North Korea May Have Fired Missile

Times Staff Writers

In a step that heightened concerns about its nuclear ambitions, North Korea apparently launched a short-range missile into the Sea of Japan on Sunday, U.S. and South Korean officials said.

South Korean intelligence officials were quoted today by the Yonhap news agency as saying they believed that a surface-to-ship guided missile with a range of 100 miles was fired from the North Korean city of Hamhung, about 100 miles northeast of the communist nation’s capital, Pyongyang.

The intelligence officials said that the launch might be part of routine military exercises and that it did not appear to violate a 1999 moratorium on long-range missile testing.


White House Chief of Staff Andrew H. Card Jr., speaking on several Sunday news shows, said the U.S. was not surprised by the launch because North Korea had conducted similar tests in the past. However, he expressed concern the North Koreans might be seeking to arm their missiles with nuclear weapons. “They’re looking to kind of be bullies in the world,” Card told “Fox News Sunday.” “And they’re causing others to stand up and take notice.”

North Korea conducted similar short-range missile tests in 2003 during a period of heightened tension with the U.S. A military expert in Seoul said the missile fired Sunday was most probably the same type of Chinese Silkworm missile launched previously.

The latest firing again comes amid deteriorating U.S.-North Korean relations.

Pyongyang on Saturday lashed out at President Bush, calling him a “philistine,” a “hooligan” and a “cowboy.” The remarks were an apparent response to Bush’s news conference Thursday in which he characterized North Korean leader Kim Jong Il as a “tyrant” and “dangerous person.”

Multinational talks seeking a negotiated dismantlement of North Korea’s nuclear program are at a standstill. American officials have been warning that Pyongyang might be getting ready to stage an underground nuclear test.

During congressional testimony last week, Vice Adm. Lowell E. Jacoby, head of the Defense Intelligence Agency, asserted that the U.S. believed that North Korea could make a nuclear warhead and place it on a missile that could reach the United States, though the Pentagon later backpedaled from his remarks, saying it was not sure.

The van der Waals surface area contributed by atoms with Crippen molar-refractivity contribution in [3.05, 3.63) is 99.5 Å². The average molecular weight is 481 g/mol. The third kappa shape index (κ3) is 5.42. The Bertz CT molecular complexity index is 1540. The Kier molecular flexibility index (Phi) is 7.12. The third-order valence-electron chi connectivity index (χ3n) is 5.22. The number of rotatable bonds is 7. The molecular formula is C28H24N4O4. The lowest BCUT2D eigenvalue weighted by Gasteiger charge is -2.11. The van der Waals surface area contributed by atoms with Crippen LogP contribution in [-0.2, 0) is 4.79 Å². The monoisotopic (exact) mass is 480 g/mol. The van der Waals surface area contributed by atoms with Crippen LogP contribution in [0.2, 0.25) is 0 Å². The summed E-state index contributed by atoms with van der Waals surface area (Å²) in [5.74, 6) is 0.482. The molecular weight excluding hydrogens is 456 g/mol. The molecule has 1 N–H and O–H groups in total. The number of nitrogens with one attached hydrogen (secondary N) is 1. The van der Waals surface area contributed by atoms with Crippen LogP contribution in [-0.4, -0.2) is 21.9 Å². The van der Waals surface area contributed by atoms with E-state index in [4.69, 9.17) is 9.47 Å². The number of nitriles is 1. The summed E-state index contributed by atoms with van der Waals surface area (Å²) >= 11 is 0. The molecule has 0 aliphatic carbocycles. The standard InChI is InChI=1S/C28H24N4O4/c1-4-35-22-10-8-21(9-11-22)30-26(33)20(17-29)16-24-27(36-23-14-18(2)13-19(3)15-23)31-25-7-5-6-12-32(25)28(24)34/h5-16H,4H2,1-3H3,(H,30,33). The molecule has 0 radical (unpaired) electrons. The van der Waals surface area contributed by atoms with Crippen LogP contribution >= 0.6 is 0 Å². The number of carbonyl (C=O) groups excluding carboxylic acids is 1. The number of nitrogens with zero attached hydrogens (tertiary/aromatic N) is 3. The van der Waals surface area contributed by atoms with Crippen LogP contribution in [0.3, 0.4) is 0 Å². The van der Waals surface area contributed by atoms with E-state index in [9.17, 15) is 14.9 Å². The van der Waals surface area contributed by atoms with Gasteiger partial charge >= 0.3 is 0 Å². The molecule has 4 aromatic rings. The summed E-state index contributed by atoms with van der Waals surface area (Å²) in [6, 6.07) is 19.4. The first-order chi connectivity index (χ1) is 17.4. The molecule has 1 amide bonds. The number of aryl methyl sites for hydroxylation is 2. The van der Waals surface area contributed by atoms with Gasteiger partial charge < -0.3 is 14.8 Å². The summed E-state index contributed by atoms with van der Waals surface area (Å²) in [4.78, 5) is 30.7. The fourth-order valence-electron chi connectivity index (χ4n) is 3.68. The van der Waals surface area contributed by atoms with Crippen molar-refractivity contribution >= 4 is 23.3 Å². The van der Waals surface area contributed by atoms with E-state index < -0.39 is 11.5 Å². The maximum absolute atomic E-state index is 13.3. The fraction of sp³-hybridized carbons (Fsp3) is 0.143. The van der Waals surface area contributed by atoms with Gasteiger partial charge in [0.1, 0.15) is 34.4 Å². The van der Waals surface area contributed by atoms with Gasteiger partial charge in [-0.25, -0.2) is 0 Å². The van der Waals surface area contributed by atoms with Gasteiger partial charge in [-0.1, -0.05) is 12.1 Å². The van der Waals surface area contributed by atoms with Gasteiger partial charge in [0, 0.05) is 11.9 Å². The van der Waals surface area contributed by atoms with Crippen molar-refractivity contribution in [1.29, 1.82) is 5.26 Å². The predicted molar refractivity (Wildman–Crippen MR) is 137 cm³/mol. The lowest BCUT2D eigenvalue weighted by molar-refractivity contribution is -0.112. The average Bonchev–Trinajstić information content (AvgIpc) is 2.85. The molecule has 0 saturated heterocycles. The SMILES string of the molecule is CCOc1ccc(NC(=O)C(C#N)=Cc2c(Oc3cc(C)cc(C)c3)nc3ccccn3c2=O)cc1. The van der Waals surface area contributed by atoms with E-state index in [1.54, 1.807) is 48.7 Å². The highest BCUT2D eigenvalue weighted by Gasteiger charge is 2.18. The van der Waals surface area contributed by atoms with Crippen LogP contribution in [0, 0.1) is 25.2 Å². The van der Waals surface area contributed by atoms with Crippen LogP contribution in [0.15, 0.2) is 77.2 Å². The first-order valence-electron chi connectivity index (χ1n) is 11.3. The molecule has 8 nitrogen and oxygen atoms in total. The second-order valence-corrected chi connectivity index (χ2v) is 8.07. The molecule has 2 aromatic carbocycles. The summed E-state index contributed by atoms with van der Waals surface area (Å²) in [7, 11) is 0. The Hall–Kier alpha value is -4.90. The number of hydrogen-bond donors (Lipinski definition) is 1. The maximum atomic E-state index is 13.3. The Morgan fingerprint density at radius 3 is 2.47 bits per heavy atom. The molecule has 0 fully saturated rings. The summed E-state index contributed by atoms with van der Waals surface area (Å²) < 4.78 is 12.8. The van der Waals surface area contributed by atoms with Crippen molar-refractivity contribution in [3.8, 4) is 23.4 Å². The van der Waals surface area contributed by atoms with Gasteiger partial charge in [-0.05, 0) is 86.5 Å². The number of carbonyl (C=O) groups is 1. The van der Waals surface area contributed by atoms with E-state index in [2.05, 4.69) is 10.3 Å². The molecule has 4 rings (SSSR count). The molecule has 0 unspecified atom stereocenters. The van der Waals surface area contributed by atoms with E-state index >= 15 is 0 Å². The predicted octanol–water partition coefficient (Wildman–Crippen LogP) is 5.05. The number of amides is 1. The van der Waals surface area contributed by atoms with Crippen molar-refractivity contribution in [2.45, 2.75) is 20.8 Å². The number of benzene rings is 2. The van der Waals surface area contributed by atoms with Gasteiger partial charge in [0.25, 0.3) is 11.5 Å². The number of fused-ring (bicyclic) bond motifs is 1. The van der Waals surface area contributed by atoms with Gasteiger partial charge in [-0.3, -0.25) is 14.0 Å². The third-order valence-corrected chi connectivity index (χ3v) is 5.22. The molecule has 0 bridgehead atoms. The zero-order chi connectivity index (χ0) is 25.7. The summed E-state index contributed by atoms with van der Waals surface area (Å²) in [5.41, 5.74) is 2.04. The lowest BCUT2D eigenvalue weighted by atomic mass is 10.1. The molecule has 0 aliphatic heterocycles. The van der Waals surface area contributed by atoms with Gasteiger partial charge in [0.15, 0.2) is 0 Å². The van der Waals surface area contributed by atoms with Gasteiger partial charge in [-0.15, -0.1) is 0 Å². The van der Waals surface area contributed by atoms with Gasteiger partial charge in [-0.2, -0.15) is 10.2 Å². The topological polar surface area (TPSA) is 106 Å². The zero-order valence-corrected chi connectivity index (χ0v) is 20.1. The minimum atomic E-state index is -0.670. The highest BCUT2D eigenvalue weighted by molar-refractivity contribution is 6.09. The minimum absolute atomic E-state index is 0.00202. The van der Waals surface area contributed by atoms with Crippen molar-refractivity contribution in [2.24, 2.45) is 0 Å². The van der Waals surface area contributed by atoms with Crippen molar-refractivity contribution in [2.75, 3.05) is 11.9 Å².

In 1998, North Korea stunned the world by test-firing a multi-stage ballistic missile over Japan that landed in the Pacific Ocean. The following year, responding to diplomatic pressure, Pyongyang agreed to a moratorium on long-range testing. In recent months, however, the North has threatened to resume testing.

The apparent missile launch came on the eve of a conference at the United Nations on the Nuclear Nonproliferation Treaty. North Korea and Iran are expected to be high on the agenda.

North Korea experts said that Sunday’s apparent firing had little military significance, but was more likely a political statement expressing Pyongyang’s displeasure with the United States.

“It’s part of the ‘Hey, don’t forget about me’ approach that North Korea is known for,” said Nicholas Eberstadt, an Asia specialist at the American Enterprise Institute in Washington. He said the missile test was not surprising. “It fits within past behavior parameters,” he said.

Balbina Hwang, a Korea expert at the Heritage Foundation, agreed. “Normal countries don’t negotiate by raising the level of tension, but that’s how North Korea tries to get what it wants,” she said. “They’ve been doing it for 50 years and it’s always been successful.”

The White House continued its verbal attack on North Korea over the weekend. On CNN’s “Late Edition,” Card said Kim’s “people are living in abject poverty. He’s not the kind of leader that instills confidence from his own people, and he’s not really a comfortable leader with the rest of the world.”

Card said the Bush administration would work with the other nations in the six-party disarmament talks -- Japan, South Korea, Russia and China -- “to demonstrate that North Korea’s actions are inappropriate. We don’t want them to have any nuclear weapons.”

But Sen. Carl Levin (D-Mich.), who is on the Senate Armed Services Committee, told “Late Edition” that the report of the missile test was “additional, very discouraging evidence that this administration’s policy toward North Korea is failing.”

Henry D. Sokolski, director of the Nonproliferation Policy Education Center and a former Pentagon official under President George H. W. Bush, described North Korea’s missile launch as “old news,” but noted that the White House’s new attacks on Kim might be pointing to an important policy shift. “The president’s body language is suggesting that he thinks Kim has to go,” he said. “Before, the administration seemed to think that we could talk our way out of our problems with North Korea.”


Silverstein reported from Washington and Demick from Seoul.